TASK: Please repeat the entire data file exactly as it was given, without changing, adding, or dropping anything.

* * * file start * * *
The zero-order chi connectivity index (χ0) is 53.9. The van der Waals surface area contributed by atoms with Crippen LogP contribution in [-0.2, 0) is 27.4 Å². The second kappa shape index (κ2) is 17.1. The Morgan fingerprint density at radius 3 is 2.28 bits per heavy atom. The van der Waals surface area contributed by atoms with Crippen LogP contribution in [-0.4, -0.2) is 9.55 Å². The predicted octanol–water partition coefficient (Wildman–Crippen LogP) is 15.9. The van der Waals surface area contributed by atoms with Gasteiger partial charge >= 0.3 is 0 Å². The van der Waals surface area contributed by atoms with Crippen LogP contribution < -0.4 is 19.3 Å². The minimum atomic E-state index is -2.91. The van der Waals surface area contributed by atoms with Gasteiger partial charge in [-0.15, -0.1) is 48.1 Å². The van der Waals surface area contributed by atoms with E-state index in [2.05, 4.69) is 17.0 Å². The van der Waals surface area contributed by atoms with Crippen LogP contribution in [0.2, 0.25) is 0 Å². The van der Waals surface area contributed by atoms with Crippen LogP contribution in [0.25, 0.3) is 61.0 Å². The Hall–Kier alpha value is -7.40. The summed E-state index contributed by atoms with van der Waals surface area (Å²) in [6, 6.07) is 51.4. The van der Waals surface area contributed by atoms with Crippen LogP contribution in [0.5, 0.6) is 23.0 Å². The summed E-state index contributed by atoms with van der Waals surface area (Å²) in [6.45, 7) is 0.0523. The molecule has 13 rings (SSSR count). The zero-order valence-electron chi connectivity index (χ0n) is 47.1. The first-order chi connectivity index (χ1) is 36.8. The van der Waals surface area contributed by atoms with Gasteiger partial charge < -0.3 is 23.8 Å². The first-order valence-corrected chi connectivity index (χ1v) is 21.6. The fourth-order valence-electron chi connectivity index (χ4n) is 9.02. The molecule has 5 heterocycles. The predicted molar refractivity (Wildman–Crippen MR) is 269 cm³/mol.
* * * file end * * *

The zero-order chi connectivity index (χ0) is 53.9. The van der Waals surface area contributed by atoms with Crippen LogP contribution in [-0.2, 0) is 27.4 Å². The second kappa shape index (κ2) is 17.1. The Morgan fingerprint density at radius 3 is 2.28 bits per heavy atom. The van der Waals surface area contributed by atoms with Crippen LogP contribution in [-0.4, -0.2) is 9.55 Å². The predicted octanol–water partition coefficient (Wildman–Crippen LogP) is 15.9. The van der Waals surface area contributed by atoms with Gasteiger partial charge >= 0.3 is 0 Å². The van der Waals surface area contributed by atoms with Crippen LogP contribution < -0.4 is 19.3 Å². The minimum atomic E-state index is -2.91. The van der Waals surface area contributed by atoms with Gasteiger partial charge in [-0.15, -0.1) is 48.1 Å². The van der Waals surface area contributed by atoms with E-state index in [2.05, 4.69) is 17.0 Å². The van der Waals surface area contributed by atoms with Crippen LogP contribution in [0.2, 0.25) is 0 Å². The van der Waals surface area contributed by atoms with Crippen LogP contribution in [0.25, 0.3) is 61.0 Å². The Hall–Kier alpha value is -7.40. The summed E-state index contributed by atoms with van der Waals surface area (Å²) in [6, 6.07) is 51.4. The van der Waals surface area contributed by atoms with Crippen LogP contribution in [0.5, 0.6) is 23.0 Å². The summed E-state index contributed by atoms with van der Waals surface area (Å²) in [6.45, 7) is 0.0523. The molecule has 13 rings (SSSR count). The zero-order valence-electron chi connectivity index (χ0n) is 47.1. The first-order chi connectivity index (χ1) is 36.8. The van der Waals surface area contributed by atoms with Gasteiger partial charge < -0.3 is 23.8 Å². The first-order valence-corrected chi connectivity index (χ1v) is 21.6. The fourth-order valence-electron chi connectivity index (χ4n) is 9.02. The molecule has 5 heterocycles. The predicted molar refractivity (Wildman–Crippen MR) is 269 cm³/mol.